I’ve been thinking about it for several years now, how easy it was for you to tell me you hated all of my friends. And how you expected that not to hurt.
“I have enough friends,” you said.
And little by little, I spent less and less time with anyone else other than you. And of course I spent time with your friends. Because you weren’t about to give them up for me.
You said my furniture was dumb. The way I dressed.
You insisted on filling our home with your things. Changing what I wore.
About 10 percent of what I said and did was unacceptable to you. So I stopped doing it.
I got into your hobbies. You said mine were dumb, so I stopped doing them. Spent hours supporting you in yours.
And when one day I woke up unhappy, edited into a version of myself that was your ideal partner but not feeling like myself anymore at all, struggling not to feel bad about everything I was going without, you became angry. Took it personally.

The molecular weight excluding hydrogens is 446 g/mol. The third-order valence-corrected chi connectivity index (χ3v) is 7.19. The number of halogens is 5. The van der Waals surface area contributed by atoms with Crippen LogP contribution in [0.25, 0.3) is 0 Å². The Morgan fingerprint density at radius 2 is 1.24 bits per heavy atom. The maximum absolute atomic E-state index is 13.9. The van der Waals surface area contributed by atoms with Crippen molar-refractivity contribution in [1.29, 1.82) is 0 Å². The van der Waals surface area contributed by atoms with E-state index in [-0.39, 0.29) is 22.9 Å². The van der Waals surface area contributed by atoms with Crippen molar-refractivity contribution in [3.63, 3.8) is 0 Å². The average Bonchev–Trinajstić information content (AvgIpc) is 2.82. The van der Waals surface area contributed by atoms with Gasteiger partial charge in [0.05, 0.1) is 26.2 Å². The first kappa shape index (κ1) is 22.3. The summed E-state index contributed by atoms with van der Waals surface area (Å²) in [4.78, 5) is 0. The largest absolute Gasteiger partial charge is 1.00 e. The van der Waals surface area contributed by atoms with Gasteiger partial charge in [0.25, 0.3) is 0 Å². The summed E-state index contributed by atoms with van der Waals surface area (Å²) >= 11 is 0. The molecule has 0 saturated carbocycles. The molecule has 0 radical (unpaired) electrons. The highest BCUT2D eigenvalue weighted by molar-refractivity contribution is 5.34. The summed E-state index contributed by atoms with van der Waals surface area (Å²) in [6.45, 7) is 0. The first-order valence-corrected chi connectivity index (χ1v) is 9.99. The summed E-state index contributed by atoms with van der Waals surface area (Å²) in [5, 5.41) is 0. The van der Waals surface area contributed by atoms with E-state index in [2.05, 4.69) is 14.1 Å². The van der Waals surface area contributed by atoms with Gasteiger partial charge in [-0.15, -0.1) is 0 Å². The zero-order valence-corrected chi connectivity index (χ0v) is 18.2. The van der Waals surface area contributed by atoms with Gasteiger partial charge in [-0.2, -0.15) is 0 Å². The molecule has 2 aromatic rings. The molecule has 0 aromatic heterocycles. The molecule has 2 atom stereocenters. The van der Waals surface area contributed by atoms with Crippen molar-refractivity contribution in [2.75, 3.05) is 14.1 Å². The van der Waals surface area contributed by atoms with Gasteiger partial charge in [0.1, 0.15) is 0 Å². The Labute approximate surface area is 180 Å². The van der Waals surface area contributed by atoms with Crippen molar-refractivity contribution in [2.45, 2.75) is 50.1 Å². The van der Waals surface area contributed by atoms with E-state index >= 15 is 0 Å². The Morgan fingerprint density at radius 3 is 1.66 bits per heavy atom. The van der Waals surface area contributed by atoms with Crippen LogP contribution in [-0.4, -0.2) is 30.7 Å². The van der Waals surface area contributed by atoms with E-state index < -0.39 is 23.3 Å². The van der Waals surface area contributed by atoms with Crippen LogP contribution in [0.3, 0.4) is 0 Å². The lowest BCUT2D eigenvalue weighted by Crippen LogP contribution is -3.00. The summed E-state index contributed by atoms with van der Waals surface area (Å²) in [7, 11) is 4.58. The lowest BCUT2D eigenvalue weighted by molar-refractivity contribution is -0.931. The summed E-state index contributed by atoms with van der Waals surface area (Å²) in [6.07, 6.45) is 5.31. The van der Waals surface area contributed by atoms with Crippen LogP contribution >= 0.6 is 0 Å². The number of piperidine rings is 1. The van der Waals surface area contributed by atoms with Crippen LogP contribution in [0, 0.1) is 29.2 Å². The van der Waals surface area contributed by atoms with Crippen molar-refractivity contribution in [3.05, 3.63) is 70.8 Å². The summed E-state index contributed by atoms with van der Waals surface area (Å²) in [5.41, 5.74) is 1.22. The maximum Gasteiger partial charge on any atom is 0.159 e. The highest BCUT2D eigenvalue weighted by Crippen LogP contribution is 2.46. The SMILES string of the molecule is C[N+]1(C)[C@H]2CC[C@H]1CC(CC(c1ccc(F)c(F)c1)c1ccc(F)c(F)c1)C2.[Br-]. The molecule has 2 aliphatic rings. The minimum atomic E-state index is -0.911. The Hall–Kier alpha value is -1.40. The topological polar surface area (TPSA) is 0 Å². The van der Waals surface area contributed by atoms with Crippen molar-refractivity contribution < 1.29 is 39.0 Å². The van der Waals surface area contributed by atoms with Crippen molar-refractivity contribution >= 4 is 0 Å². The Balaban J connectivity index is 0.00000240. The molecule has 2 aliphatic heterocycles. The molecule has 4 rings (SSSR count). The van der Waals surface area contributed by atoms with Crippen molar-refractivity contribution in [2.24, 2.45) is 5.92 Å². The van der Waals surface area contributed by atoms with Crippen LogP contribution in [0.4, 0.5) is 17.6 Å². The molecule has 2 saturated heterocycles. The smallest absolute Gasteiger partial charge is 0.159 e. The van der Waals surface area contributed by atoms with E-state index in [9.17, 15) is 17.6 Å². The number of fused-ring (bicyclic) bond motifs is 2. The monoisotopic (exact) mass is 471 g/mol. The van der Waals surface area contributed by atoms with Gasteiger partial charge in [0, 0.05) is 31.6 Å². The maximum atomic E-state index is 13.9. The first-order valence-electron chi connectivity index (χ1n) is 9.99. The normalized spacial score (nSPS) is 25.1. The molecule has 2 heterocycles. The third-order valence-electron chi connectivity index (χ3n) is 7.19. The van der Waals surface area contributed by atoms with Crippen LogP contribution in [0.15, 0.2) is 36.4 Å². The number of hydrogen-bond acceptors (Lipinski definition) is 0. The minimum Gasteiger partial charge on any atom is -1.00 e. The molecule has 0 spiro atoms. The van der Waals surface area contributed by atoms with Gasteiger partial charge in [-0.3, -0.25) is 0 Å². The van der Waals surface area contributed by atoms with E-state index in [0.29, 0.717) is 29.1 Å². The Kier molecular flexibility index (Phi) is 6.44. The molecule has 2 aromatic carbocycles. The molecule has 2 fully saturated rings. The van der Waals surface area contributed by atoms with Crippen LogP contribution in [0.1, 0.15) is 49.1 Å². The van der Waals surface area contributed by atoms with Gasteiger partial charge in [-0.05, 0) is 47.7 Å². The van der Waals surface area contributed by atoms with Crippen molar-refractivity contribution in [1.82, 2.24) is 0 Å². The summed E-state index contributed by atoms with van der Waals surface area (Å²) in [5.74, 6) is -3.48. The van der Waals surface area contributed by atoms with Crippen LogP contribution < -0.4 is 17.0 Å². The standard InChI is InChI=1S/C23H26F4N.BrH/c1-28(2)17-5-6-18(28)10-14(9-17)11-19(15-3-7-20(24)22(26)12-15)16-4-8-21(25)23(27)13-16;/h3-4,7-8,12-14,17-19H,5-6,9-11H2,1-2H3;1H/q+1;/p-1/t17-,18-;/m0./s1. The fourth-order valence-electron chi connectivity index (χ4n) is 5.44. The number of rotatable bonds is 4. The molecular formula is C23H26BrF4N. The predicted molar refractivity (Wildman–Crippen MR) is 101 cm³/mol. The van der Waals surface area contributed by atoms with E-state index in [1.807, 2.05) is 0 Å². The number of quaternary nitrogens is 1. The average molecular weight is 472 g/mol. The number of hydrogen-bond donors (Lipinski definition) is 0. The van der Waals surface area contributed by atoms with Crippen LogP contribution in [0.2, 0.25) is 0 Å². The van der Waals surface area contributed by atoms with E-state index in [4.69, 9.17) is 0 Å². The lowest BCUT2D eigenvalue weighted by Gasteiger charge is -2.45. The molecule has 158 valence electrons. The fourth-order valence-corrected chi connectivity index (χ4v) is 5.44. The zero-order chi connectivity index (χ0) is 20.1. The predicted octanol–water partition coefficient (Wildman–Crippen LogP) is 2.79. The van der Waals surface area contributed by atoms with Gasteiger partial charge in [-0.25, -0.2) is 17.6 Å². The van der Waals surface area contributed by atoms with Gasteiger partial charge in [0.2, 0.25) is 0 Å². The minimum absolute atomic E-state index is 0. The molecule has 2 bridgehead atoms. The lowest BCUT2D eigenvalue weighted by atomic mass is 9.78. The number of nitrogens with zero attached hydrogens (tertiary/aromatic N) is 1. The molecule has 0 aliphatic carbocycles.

You said to me, “I’m not changing for you. I shouldn’t have to. If you really loved me, you’d be happy with me the way I was.”
So I lived there for years, a changed woman for you, accepting you exactly how you were and trying to accept this new version of me. To feel like she and I were the same.
It was never quite right. Even when I was happy, it was like that happiness belonged to someone else. The gift would show up at my doorstep, but it had someone else’s name on it.
One day, I moved out. And when I did, you yelled at me. Called me selfish. Told me I’d changed.
And you were right. I had changed. But long ago, before you ever got a chance to know me.
Back when you said with every other thing you said and did, “To Hell with your life, step into mine.”